The power of the strong state: A comparative analysis of the diaspora engagement strategies of India and Ethiopia
AbstractMigrant-sending countries are increasingly exploring schemes where human capital of expatriates can be used for the benefit of the home country's socioeconomic development. This paper focuses on the mechanisms of emigration management and problematizes the government involvement in diaspora engagement. By exploring the two cases of diaspora engagement policies, namely, that of India and Ethiopia, the paper questions the success of government mechanisms, establishing the conditions under which these mechanisms lead to political and economic benefit from the diaspora. Although countries differ immensely in various aspects, Ethiopia modeled its diaspora policy after the case of India, which provides us with a good case for establishing the necessary conditions. Both countries see diaspora as a key resource in economic development of respective countries and have therefore invested significant resources into developing institutions and policies to engage diaspora. Nevertheless, there are some major differences between the countries, in terms of the countries' resources and capacities to design and implement diaspora engagement policies and also in the composition of migrant communities. While Indian migration has always had an economic component, the Ethiopian Diaspora is primarily characterized by refugee flows. Moreover, India has a long history of migration and one of the largest migrant communities in the world. The paper argues that government resources and capacities to design and implement policies and the composition of migrant communities play a key role in determining the approach governments adopt with their diasporas.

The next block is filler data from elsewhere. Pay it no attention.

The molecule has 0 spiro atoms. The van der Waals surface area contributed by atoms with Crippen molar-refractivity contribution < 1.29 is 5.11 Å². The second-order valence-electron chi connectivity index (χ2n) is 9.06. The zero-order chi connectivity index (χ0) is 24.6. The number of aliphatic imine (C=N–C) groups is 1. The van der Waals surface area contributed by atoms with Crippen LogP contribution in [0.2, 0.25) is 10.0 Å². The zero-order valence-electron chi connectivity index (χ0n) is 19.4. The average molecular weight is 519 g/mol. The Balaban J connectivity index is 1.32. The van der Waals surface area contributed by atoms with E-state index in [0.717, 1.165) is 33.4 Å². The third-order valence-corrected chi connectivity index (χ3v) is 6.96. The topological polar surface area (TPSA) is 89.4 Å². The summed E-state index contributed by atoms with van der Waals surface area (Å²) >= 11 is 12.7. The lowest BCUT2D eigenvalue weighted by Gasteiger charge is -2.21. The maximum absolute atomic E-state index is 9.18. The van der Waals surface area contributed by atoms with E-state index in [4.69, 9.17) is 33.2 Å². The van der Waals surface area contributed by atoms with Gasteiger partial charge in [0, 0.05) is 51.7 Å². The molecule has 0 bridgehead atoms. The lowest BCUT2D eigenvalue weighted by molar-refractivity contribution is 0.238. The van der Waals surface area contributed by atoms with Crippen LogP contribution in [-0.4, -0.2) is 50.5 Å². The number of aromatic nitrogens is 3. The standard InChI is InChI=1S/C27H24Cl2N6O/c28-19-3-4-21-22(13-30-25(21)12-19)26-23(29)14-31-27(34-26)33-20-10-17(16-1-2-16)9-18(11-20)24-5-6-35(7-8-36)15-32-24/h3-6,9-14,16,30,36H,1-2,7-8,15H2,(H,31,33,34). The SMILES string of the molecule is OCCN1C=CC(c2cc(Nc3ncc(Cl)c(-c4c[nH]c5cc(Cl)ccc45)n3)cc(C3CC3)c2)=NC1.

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Bibliographic InfoPaper provided by United Nations University, Maastricht Economic and social Research and training centre on Innovation and Technology in its series UNU-MERIT Working Paper Series with number 044.
Date of creation: 2011
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diaspora; migration; diaspora engagement policy; diaspora engagement; institutions; India; Ethiopia;
Find related papers by JEL classification:
- J61 - Labor and Demographic Economics - - Mobility, Unemployment, and Vacancies - - - Geographic Labor Mobility; Immigrant Workers
This paper has been announced in the following NEP Reports:
- NEP-AFR-2011-09-05 (Africa)
- NEP-ALL-2011-09-05 (All new papers)
- NEP-DEV-2011-09-05 (Development)
- NEP-HIS-2011-09-05 (Business, Economic & Financial History)
- NEP-MIG-2011-09-05 (Economics of Human Migration)
Please report citation or reference errors to , or , if you are the registered author of the cited work, log in to your RePEc Author Service profile, click on "citations" and make appropriate adjustments.:
- Ketkar, Suhas L. & Ratha, Dilip, 2004. "Development finance via diaspora bonds track record and potential," Policy Research Working Paper Series 4311, The World Bank.
- Desai, Mihir A. & Kapur, Devesh & McHale, John & Rogers, Keith, 2009. "The fiscal impact of high-skilled emigration: Flows of Indians to the U.S," Journal of Development Economics, Elsevier, vol. 88(1), pages 32-44, January.
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